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Ron Jr. on the record: the son of Ronald Reagan breaks his silence regarding the whisper campaign that he is gay.

I've been married for 23 years. Pretty good for a gay guy," laughs Ron Reagan over iced tea recently in Los Angeles. Gay buzz has surrounded the reed-thin son of former president Ronald Reagan since he dropped out of Yale University in his freshman year in 1976 to dance with New York City's Joffrey Ballet. It follows him still, even though he and his longtime wife, clinical psychologist Dorta Reagan, appear to be happily married, ensconced in Seattle with their three cats.

Being typed as gay "has never bothered me," says Reagan, 46, a political commentator for MSNBC and dog show host for Animal Planet. He was in town doing interviews for the Television Critics Association meeting, "I've always thought of it like someone thinking I'm Chinese or something. It's not pejorative, as far as I can see. It's simply incorrect."

Over the years, Reagan says he's been attacked by the gay press "for not coming out. I guess it's because I'm a man and ballet dancer. If I had been a truck driver, nobody would have brought that up." Also, being portrayed as a closeted gay man "can be used as a weapon against my father, even posthumously."

Reagan, an atheist, and his wife, a Buddhist, live a simple life, he says. There's only one phone In the house, and neither of them owns a cell phone. The couple moved from California to Seattle in 1994 "because L.A. is not a pleasant place to live. There's the smog, the crowding, the traffic, the expense, and the attitude. It's Hollywood. You have to have the right hair, the right haircut."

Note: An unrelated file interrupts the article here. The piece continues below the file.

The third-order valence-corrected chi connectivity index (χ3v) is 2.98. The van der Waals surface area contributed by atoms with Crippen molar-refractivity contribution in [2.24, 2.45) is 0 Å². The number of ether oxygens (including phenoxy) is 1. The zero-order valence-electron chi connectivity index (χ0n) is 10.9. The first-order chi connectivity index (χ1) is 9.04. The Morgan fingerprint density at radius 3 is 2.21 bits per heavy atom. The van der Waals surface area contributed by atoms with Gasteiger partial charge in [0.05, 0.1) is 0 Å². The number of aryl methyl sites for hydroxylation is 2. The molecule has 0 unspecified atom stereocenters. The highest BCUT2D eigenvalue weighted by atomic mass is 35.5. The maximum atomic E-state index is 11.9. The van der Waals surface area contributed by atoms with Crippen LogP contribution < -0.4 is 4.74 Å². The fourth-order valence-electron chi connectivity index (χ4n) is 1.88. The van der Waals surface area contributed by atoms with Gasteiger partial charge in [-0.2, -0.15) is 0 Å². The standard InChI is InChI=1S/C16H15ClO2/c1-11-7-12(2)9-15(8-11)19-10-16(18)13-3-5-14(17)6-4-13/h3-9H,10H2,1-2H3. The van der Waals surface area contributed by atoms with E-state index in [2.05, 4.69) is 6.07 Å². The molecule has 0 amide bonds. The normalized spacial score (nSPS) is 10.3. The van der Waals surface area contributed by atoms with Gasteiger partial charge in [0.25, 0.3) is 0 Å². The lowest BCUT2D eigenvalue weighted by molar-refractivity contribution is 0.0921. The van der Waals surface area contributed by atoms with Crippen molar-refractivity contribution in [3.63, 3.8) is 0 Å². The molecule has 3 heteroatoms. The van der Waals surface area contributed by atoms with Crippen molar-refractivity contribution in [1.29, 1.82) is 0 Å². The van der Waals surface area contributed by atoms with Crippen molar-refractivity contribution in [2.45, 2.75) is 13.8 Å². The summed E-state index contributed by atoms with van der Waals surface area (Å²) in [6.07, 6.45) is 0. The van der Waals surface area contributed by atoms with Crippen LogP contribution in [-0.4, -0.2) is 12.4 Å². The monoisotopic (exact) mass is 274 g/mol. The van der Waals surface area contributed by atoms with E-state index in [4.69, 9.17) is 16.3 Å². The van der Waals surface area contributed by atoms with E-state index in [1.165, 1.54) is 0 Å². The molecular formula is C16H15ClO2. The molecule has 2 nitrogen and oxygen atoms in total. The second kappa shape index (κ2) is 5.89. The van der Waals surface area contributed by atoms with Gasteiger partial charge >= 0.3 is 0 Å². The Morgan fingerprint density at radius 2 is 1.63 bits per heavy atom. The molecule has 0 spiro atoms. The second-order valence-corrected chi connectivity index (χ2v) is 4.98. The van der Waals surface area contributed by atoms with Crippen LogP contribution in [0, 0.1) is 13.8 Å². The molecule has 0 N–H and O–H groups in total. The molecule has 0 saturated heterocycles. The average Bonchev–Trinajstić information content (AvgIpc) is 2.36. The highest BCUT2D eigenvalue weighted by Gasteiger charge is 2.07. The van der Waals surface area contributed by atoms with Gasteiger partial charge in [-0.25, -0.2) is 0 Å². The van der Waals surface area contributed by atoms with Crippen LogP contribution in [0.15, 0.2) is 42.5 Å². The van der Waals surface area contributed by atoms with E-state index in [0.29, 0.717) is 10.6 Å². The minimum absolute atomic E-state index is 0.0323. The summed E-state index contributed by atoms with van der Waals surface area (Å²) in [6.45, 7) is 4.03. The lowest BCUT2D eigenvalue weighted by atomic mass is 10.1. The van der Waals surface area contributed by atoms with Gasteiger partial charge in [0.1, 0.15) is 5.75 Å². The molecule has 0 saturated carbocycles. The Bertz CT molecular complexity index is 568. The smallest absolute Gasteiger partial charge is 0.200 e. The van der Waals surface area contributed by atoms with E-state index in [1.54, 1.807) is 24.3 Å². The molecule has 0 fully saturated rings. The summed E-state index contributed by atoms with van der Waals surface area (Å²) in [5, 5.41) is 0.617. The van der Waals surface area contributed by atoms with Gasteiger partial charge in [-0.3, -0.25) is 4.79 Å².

A registered independent, Reagan says he didn't vote for Bush in 2000 and won't vote for him in November. He won't campaign for anyone, he says, but will support "any viable candidate who can defeat Bush." He plans to vote for John Kerry.

An outspoken critic of Bush, Reagan made headlines in July when he addressed the Democratic National Convention in support of federal funding for stem cell research.

he is equally passionate about gay marriage. Bush's failed attempt to pass a constitutional amendment banning it "was a nakedly political move," Reagan says. "The beginning of the Declaration of Independence says, 'All men are created equal.' I take those words literally. There's no [clause stating] 'unless you're gay.' I don't see the purpose in denying people access to a right that most of us take for granted. I don't see it as very American to carve out exceptions to our Constitution for a certain class of people."

Reagan knows his opinions rile many conservative Republicans. It doesn't bother him. But when they complain to his mother, Nancy Reagan, he's bothered--very bothered. "Some called her immediately after my father's funeral" in June, Reagan says. "I would Just remind those people that I'm a 46-year-old man and my mother doesn't tell me what to say or not say, And they ought to be a little more thoughtful. This woman just lost her husband of 53 years. She really doesn't need to be dragged into some beef they have with me. If they have a problem, they can bring it to me. But lay off my mother."

Shister is television columnist for the Philadelphia Inquirer.
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Title Annotation:Politics
Author:Shister, Gail
Publication:The Advocate (The national gay & lesbian newsmagazine)
Article Type:Interview
Geographic Code:1USA
Date:Aug 31, 2004
Words:543
Previous Article:Tradition! Tradition? A new book provides gays with a road map on how to argue for same-sex marriage rights.
Next Article:Doctor phobia: even though they're out to family and friends, many gays and lesbians still fear coming out in their doctors' offices. As a result,...


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